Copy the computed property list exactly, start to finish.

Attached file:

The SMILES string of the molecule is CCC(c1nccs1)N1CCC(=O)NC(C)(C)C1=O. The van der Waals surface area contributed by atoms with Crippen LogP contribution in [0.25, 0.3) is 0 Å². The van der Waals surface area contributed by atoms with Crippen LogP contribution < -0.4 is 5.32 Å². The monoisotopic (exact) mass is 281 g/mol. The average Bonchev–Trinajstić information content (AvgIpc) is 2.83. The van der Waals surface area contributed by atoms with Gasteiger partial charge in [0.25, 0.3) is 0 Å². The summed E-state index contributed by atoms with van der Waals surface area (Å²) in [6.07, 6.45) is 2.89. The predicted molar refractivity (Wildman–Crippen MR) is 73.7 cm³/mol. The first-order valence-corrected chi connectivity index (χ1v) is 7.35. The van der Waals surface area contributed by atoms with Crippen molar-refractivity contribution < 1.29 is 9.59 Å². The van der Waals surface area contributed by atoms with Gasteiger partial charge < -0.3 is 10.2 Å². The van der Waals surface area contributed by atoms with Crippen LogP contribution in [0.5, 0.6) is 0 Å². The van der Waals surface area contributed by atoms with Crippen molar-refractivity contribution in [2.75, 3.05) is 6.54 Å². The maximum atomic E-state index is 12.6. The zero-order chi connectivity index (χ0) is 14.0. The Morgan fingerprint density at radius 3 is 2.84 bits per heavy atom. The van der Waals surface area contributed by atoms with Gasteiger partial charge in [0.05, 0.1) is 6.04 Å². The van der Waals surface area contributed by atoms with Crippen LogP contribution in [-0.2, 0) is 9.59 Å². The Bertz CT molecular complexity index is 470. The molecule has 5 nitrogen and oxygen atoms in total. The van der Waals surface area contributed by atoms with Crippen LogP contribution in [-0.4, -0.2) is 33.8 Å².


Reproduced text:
The SMILES string of the molecule is CCC(c1nccs1)N1CCC(=O)NC(C)(C)C1=O. The van der Waals surface area contributed by atoms with Crippen LogP contribution in [0.25, 0.3) is 0 Å². The van der Waals surface area contributed by atoms with Crippen LogP contribution < -0.4 is 5.32 Å². The monoisotopic (exact) mass is 281 g/mol. The average Bonchev–Trinajstić information content (AvgIpc) is 2.83. The van der Waals surface area contributed by atoms with Gasteiger partial charge in [0.25, 0.3) is 0 Å². The summed E-state index contributed by atoms with van der Waals surface area (Å²) in [6.07, 6.45) is 2.89. The predicted molar refractivity (Wildman–Crippen MR) is 73.7 cm³/mol. The first-order valence-corrected chi connectivity index (χ1v) is 7.35. The van der Waals surface area contributed by atoms with Crippen molar-refractivity contribution < 1.29 is 9.59 Å². The van der Waals surface area contributed by atoms with Gasteiger partial charge < -0.3 is 10.2 Å². The van der Waals surface area contributed by atoms with Crippen LogP contribution in [0.5, 0.6) is 0 Å². The van der Waals surface area contributed by atoms with Crippen molar-refractivity contribution in [2.75, 3.05) is 6.54 Å². The maximum atomic E-state index is 12.6. The zero-order chi connectivity index (χ0) is 14.0. The Morgan fingerprint density at radius 3 is 2.84 bits per heavy atom. The van der Waals surface area contributed by atoms with Gasteiger partial charge in [0.05, 0.1) is 6.04 Å². The van der Waals surface area contributed by atoms with Crippen LogP contribution in [-0.2, 0) is 9.59 Å². The Bertz CT molecular complexity index is 470. The molecule has 5 nitrogen and oxygen atoms in total. The van der Waals surface area contributed by atoms with Crippen LogP contribution in [-0.4, -0.2) is 33.8 Å².